INTRODUCTION

U N D E R   C O N S T R U C T I O N

THE RISE AND FALL OF THE BLACK-HEADED PEOPLE

This website is an introduction to the world of ‘the black-headed people’ in the Ancient Near East, the cradle of classic and western civilization. The project is called ‘The Rise and Fall of the Black-headed people’. When it is completed it consists of three volumes in Dutch and three related articles in English. All publications deal with aspects of Near Eastern civilization in its broader sense. Please note that this site is in progress. So far only the first part of this trilogy has appeared in print.


A diachronic map of Sumer and Akkad in the alluvial plains of Mesopotamia.

The first volume of the trilogy Enki’s omzwervingen‘ (Dutch)- deals with the archaic views on cosmography and religious beliefs or outlooks on life. In their first literary traditions the Sumerians refer to themselves as the ‘black-headed people’. Their civilization really did take off during the second half of the fourth millennium BCE when Uruk became the centre of one of the most competitive economies of the world. The influence of this metropolitan city in the delta of the Euphrates and the Tigris ranged from the cities in western India to the upper reaches of those rivers in Anatolia.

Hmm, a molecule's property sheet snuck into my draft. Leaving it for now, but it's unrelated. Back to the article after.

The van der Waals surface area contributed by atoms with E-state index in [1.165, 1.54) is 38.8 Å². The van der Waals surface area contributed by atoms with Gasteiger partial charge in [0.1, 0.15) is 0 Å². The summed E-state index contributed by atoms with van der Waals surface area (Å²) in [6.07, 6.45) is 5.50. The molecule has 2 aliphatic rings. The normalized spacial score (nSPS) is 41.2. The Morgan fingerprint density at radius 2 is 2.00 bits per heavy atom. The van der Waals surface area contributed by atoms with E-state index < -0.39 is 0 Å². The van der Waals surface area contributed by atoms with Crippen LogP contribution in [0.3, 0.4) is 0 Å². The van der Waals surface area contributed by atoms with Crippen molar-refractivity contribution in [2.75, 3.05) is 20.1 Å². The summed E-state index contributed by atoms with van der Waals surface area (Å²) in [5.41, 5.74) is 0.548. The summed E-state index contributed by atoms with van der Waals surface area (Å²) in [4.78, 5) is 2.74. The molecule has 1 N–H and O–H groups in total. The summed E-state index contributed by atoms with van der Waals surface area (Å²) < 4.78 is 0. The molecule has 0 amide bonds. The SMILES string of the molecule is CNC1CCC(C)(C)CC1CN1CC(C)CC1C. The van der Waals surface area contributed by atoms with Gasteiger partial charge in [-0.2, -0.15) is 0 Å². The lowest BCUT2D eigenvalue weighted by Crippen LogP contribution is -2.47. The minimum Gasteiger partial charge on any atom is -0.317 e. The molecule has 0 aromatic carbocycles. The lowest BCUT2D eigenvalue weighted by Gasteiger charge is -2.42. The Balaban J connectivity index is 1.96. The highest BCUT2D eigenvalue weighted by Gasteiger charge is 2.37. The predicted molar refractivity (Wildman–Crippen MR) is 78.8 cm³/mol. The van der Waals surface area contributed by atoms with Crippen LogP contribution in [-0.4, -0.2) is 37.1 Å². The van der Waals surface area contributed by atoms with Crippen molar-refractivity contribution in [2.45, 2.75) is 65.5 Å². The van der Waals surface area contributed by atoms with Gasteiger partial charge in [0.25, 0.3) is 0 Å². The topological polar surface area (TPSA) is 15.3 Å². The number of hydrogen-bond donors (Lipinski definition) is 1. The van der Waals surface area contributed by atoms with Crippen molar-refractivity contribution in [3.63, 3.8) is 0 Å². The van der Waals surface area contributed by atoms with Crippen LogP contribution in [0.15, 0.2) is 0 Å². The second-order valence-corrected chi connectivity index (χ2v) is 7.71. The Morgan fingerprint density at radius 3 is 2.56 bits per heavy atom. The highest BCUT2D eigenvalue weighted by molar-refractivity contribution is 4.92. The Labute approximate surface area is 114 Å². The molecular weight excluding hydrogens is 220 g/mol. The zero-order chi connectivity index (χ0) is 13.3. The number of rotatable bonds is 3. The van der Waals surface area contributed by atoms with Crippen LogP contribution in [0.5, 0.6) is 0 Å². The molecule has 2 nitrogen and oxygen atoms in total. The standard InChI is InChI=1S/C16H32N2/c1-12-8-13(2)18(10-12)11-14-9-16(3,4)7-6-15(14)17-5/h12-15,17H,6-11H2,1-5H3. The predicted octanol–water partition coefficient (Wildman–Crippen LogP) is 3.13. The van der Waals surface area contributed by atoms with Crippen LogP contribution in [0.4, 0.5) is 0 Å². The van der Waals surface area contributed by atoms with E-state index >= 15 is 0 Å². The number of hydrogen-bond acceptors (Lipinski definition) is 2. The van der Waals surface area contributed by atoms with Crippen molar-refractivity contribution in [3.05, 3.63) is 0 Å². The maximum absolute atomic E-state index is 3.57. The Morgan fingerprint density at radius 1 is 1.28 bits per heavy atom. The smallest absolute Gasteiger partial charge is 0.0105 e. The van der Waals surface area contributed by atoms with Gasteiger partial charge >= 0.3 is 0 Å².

The second volume‘Toen kwam de vloed’ (Dutch) – is centred on the question whether the rather abrupt end of Uruk as the main commercial centre of Mesopotamia about 3000 BCE relates to the effects of the Great Flood discovered by the well-known archaeologist Leonard Woolley and described in several Near Eastern stories including ‘Genesis’, the first book of the Bible.

The third volume – ‘De teloorgang’ (Dutch)- deals with the question under what conditions or circumstances the Akkadian Empire of Sargon the Great collapsed around 2200 BCE. A similar question will be answered with reference to the demise of the Ur III Regime, dominated by the Sumerians from ca. 2100 until 2200 BCE. Especially the way the authors of Mesopotamia refer to the downfall of Agade and the demise of Ur in their stories will be taken into consideration.

Published:
Volume 1– Enki’s omzwervingen (Dutch)
A related internet article: ‘Enki and Ninhursag: a Rehabilitation’ (in English)

To be published in due course:
Volume 2 – Toen kwam de vloed
A related internet article: ‘Then the flood swept over’

Volume 3 – De teloorgang
A related internet article: ‘Downfall and Demise’

 

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